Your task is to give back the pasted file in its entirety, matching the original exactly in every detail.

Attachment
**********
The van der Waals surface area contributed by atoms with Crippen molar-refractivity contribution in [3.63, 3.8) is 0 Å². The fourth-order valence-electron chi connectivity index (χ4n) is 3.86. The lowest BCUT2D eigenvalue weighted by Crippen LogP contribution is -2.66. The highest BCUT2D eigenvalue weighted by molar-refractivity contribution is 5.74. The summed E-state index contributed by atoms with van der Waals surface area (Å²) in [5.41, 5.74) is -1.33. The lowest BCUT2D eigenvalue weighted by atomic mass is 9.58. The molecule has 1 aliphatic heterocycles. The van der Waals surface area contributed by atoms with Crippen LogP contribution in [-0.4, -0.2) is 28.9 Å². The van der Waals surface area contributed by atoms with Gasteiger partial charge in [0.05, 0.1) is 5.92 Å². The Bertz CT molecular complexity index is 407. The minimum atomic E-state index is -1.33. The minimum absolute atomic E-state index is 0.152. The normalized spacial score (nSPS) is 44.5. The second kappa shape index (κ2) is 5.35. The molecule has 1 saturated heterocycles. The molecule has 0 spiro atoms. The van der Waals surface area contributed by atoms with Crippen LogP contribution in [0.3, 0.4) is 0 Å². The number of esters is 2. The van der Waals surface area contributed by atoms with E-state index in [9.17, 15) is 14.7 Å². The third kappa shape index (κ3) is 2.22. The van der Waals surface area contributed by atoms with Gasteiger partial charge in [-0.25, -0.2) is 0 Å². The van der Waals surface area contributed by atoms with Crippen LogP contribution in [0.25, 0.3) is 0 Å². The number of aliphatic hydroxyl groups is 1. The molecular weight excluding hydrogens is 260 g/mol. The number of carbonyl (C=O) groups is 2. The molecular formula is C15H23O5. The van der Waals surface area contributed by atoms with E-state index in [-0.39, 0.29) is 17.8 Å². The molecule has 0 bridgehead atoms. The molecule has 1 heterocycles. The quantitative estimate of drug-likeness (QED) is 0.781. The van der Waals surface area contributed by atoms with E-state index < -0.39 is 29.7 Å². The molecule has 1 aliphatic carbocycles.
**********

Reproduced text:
The van der Waals surface area contributed by atoms with Crippen molar-refractivity contribution in [3.63, 3.8) is 0 Å². The fourth-order valence-electron chi connectivity index (χ4n) is 3.86. The lowest BCUT2D eigenvalue weighted by Crippen LogP contribution is -2.66. The highest BCUT2D eigenvalue weighted by molar-refractivity contribution is 5.74. The summed E-state index contributed by atoms with van der Waals surface area (Å²) in [5.41, 5.74) is -1.33. The lowest BCUT2D eigenvalue weighted by atomic mass is 9.58. The molecule has 1 aliphatic heterocycles. The van der Waals surface area contributed by atoms with Crippen LogP contribution in [-0.4, -0.2) is 28.9 Å². The van der Waals surface area contributed by atoms with Gasteiger partial charge in [0.05, 0.1) is 5.92 Å². The Bertz CT molecular complexity index is 407. The minimum atomic E-state index is -1.33. The minimum absolute atomic E-state index is 0.152. The normalized spacial score (nSPS) is 44.5. The second kappa shape index (κ2) is 5.35. The molecule has 1 saturated heterocycles. The molecule has 0 spiro atoms. The van der Waals surface area contributed by atoms with Crippen LogP contribution in [0.3, 0.4) is 0 Å². The number of esters is 2. The van der Waals surface area contributed by atoms with E-state index in [9.17, 15) is 14.7 Å². The third kappa shape index (κ3) is 2.22. The van der Waals surface area contributed by atoms with Gasteiger partial charge in [-0.25, -0.2) is 0 Å². The van der Waals surface area contributed by atoms with Crippen LogP contribution in [0.25, 0.3) is 0 Å². The number of aliphatic hydroxyl groups is 1. The molecular weight excluding hydrogens is 260 g/mol. The number of carbonyl (C=O) groups is 2. The molecular formula is C15H23O5. The van der Waals surface area contributed by atoms with E-state index in [-0.39, 0.29) is 17.8 Å². The molecule has 0 bridgehead atoms. The molecule has 1 heterocycles. The quantitative estimate of drug-likeness (QED) is 0.781. The van der Waals surface area contributed by atoms with E-state index < -0.39 is 29.7 Å². The molecule has 1 aliphatic carbocycles.